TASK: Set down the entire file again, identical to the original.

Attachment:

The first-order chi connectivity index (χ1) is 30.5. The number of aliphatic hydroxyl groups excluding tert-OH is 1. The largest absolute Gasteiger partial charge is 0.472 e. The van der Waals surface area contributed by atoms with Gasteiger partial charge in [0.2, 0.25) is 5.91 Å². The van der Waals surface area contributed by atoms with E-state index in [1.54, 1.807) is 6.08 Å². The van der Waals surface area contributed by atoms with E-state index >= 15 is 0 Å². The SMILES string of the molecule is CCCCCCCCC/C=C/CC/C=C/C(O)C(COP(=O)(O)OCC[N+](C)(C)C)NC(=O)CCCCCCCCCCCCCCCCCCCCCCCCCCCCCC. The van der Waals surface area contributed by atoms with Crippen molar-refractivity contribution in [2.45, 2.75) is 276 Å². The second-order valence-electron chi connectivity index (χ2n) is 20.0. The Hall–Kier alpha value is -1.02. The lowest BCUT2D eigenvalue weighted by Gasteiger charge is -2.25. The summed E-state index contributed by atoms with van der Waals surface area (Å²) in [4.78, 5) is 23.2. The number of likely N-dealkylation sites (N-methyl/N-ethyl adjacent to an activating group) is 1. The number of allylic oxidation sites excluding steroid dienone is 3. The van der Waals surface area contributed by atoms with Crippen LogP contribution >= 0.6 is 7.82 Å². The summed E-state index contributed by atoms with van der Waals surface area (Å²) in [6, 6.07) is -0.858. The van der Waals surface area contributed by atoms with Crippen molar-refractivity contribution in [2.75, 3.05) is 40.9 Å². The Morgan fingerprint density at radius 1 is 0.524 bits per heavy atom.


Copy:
The first-order chi connectivity index (χ1) is 30.5. The number of aliphatic hydroxyl groups excluding tert-OH is 1. The largest absolute Gasteiger partial charge is 0.472 e. The van der Waals surface area contributed by atoms with Gasteiger partial charge in [0.2, 0.25) is 5.91 Å². The van der Waals surface area contributed by atoms with E-state index in [1.54, 1.807) is 6.08 Å². The van der Waals surface area contributed by atoms with E-state index >= 15 is 0 Å². The SMILES string of the molecule is CCCCCCCCC/C=C/CC/C=C/C(O)C(COP(=O)(O)OCC[N+](C)(C)C)NC(=O)CCCCCCCCCCCCCCCCCCCCCCCCCCCCCC. The van der Waals surface area contributed by atoms with Crippen molar-refractivity contribution in [2.45, 2.75) is 276 Å². The second-order valence-electron chi connectivity index (χ2n) is 20.0. The Hall–Kier alpha value is -1.02. The lowest BCUT2D eigenvalue weighted by Gasteiger charge is -2.25. The summed E-state index contributed by atoms with van der Waals surface area (Å²) in [4.78, 5) is 23.2. The number of likely N-dealkylation sites (N-methyl/N-ethyl adjacent to an activating group) is 1. The number of allylic oxidation sites excluding steroid dienone is 3. The van der Waals surface area contributed by atoms with Crippen LogP contribution >= 0.6 is 7.82 Å². The summed E-state index contributed by atoms with van der Waals surface area (Å²) in [6, 6.07) is -0.858. The van der Waals surface area contributed by atoms with Crippen molar-refractivity contribution in [2.75, 3.05) is 40.9 Å². The Morgan fingerprint density at radius 1 is 0.524 bits per heavy atom.